Be honest. Whether on stage doing comedy or in an interview for a job, one of the best pieces of advice you can follow is to just be honest.
Honesty for Humor
In improv, one of the tendencies of newcomers is to “try to be funny.” They get into a scene and instead of listening and reacting to their scene partner, they are thinking “what can I say that will get a laugh.”
The more experienced improvisers know that if they play the scene honestly and build on an idea with their scene partner, their honest reactions and statements will provide more than enough entertainment for themselves and the audience.
The same is true in stand-up, particularly in being honest about who you are as a person. As Seinfeld said, “The closer you can get to being yourself on stage, the funnier you will be.”
Honesty for Interviews
When preparing for interviews, many people want to know “what’s the right thing to say.”
The answer is the same as to the “what can I say to be funny” question: just be honest. There is no better answer than the honest one.
The questions in an interview are designed to find the best candidate for the job, as is the whole hiring process. If you have to “cheat the system” or give false answers to even get the position, what makes you think you’ll actually enjoy it once you have it?
As a recent post at Ask a Manager said,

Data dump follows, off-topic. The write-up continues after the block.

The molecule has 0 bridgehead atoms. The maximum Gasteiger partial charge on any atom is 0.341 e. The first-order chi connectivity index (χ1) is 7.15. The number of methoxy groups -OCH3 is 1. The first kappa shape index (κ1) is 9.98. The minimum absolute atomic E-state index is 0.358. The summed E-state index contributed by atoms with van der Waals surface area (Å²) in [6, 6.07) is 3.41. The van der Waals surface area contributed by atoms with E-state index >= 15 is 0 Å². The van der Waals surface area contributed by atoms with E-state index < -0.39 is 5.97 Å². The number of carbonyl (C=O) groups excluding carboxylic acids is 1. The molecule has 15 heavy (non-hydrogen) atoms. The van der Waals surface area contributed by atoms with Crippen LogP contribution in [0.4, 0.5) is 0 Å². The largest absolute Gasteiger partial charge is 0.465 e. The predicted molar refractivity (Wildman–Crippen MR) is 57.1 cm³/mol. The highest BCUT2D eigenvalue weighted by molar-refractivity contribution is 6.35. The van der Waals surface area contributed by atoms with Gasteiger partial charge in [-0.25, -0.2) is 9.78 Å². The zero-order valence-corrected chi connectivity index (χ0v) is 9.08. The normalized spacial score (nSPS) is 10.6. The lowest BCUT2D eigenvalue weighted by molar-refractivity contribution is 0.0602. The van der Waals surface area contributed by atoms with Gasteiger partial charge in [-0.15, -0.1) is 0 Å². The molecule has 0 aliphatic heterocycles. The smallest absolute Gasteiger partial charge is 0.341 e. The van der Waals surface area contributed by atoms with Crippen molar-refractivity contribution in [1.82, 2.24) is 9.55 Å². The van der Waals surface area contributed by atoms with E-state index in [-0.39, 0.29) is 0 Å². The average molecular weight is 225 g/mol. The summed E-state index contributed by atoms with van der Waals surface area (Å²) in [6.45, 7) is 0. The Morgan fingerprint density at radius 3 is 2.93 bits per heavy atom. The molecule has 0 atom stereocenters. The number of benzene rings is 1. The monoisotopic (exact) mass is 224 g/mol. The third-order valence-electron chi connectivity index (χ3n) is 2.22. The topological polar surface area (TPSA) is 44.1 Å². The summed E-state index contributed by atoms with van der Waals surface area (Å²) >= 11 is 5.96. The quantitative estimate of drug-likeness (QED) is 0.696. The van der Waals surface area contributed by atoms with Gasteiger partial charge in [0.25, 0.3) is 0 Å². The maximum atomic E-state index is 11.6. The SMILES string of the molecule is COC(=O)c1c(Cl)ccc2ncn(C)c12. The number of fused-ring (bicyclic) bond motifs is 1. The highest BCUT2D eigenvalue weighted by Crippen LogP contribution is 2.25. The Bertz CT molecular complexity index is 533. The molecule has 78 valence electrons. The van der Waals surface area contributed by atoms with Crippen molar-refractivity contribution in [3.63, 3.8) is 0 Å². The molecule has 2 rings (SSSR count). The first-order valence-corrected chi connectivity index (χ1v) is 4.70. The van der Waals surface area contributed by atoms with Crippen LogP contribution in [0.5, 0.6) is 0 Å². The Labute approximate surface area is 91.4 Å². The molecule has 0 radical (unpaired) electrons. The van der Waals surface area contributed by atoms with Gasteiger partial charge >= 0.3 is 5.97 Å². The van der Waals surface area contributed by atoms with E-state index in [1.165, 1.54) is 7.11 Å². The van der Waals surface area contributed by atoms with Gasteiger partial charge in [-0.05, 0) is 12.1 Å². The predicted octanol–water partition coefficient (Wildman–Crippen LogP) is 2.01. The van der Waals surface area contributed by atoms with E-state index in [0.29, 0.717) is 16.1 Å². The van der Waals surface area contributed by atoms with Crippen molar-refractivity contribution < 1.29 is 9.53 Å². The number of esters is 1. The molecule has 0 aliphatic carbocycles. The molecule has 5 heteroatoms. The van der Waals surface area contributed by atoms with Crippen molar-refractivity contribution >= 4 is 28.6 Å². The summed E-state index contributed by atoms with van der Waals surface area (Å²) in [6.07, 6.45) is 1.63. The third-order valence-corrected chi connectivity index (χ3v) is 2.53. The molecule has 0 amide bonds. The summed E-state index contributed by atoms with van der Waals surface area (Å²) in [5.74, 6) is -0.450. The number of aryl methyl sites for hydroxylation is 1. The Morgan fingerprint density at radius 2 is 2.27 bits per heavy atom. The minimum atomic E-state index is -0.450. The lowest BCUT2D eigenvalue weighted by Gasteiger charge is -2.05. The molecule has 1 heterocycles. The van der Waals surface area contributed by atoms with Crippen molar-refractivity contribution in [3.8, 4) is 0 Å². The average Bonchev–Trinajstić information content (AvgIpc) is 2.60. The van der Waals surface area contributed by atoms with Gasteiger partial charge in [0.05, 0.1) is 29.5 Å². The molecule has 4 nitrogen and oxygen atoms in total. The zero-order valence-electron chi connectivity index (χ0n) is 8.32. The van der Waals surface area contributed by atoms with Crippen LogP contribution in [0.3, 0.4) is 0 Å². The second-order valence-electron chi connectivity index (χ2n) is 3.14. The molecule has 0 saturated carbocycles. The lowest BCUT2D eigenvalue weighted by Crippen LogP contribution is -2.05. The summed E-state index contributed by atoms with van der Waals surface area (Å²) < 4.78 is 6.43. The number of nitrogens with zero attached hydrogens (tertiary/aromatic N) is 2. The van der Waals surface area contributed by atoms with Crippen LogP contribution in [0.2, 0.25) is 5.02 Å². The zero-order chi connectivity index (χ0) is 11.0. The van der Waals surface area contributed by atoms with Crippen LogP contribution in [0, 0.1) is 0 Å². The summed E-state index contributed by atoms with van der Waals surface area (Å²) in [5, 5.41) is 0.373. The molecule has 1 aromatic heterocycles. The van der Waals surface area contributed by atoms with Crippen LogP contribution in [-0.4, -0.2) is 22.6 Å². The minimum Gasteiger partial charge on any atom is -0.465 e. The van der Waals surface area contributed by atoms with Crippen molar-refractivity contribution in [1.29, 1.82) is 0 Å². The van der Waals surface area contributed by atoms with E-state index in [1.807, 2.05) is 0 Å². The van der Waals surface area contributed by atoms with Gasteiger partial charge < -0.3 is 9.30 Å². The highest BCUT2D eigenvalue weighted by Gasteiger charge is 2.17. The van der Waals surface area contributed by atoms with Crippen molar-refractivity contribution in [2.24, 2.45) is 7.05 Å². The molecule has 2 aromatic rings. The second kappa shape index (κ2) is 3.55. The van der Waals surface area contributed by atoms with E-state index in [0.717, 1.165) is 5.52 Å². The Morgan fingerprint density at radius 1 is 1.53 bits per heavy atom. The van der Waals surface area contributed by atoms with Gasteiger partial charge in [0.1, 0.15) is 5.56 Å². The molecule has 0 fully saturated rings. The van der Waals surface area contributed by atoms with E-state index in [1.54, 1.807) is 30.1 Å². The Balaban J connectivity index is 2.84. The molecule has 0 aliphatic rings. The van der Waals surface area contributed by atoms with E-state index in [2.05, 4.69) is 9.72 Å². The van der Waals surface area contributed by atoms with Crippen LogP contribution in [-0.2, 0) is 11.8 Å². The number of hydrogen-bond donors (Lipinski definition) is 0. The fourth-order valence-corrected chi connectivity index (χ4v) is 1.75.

“Don’t focus on giving the answers that will get you a job offer, any job offer — focus on giving the answers that will get you a job you’ll like.”
Interviews weren’t designed just to make people jump through hoops (most of them anyway), but to narrow down a group of people into the single best candidate for the job. Answering honestly is how you get there.
Preparing for Honesty
Does this mean that you shouldn’t prepare for an interview or not worry what the process might be like? Not at all.
You don’t just do an improv show without ever practicing because you know you are going to “react honestly.” You still have to develop the skills to listen and build with your scene partner, and explore different ways to play something in an honest way.
You still prepare for the interview by researching the company, finding out what the interview process is like, doing a superstitious dance to bring good luck (actually you probably don’t need the last one), you just don’t need a cheat sheet of what you think the other person wants to hear.
Once you’re in the interview, use your preparation as a springboard to answer honestly. Then, when all is said and done, the offers on your plate are going to be ones that are a better fit for what you’ll actually enjoy doing, and not something you’ll quit in 2 weeks or dread doing for the next 30 years.
Got your own interview tips? Share them in the comments.